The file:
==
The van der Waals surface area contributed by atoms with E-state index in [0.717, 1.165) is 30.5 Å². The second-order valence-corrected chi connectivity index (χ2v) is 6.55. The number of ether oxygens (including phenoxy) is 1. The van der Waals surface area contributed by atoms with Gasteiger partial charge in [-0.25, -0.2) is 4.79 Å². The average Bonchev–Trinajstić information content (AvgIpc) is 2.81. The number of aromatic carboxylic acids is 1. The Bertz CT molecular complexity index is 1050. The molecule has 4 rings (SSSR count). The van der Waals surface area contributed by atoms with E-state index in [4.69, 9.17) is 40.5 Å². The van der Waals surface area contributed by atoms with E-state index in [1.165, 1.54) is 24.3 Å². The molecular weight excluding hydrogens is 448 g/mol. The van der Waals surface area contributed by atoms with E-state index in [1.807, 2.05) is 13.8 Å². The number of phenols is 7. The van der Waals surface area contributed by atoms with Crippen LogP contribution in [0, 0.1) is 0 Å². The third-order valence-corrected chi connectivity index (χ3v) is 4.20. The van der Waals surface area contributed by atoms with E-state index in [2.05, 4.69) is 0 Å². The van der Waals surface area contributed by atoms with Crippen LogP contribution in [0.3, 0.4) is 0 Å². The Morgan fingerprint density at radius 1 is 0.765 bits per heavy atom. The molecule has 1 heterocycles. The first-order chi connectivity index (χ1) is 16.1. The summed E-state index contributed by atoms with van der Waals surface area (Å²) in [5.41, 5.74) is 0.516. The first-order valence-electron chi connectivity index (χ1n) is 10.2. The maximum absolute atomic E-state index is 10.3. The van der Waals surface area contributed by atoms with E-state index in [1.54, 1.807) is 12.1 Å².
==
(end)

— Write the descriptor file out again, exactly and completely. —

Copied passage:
The van der Waals surface area contributed by atoms with E-state index in [0.717, 1.165) is 30.5 Å². The second-order valence-corrected chi connectivity index (χ2v) is 6.55. The number of ether oxygens (including phenoxy) is 1. The van der Waals surface area contributed by atoms with Gasteiger partial charge in [-0.25, -0.2) is 4.79 Å². The average Bonchev–Trinajstić information content (AvgIpc) is 2.81. The number of aromatic carboxylic acids is 1. The Bertz CT molecular complexity index is 1050. The molecule has 4 rings (SSSR count). The van der Waals surface area contributed by atoms with E-state index in [4.69, 9.17) is 40.5 Å². The van der Waals surface area contributed by atoms with E-state index in [1.165, 1.54) is 24.3 Å². The molecular weight excluding hydrogens is 448 g/mol. The van der Waals surface area contributed by atoms with E-state index in [1.807, 2.05) is 13.8 Å². The number of phenols is 7. The van der Waals surface area contributed by atoms with Crippen LogP contribution in [0, 0.1) is 0 Å². The third-order valence-corrected chi connectivity index (χ3v) is 4.20. The van der Waals surface area contributed by atoms with E-state index in [2.05, 4.69) is 0 Å². The van der Waals surface area contributed by atoms with Crippen LogP contribution in [0.3, 0.4) is 0 Å². The Morgan fingerprint density at radius 1 is 0.765 bits per heavy atom. The molecule has 1 heterocycles. The first-order chi connectivity index (χ1) is 16.1. The summed E-state index contributed by atoms with van der Waals surface area (Å²) in [5.41, 5.74) is 0.516. The first-order valence-electron chi connectivity index (χ1n) is 10.2. The maximum absolute atomic E-state index is 10.3. The van der Waals surface area contributed by atoms with E-state index in [1.54, 1.807) is 12.1 Å².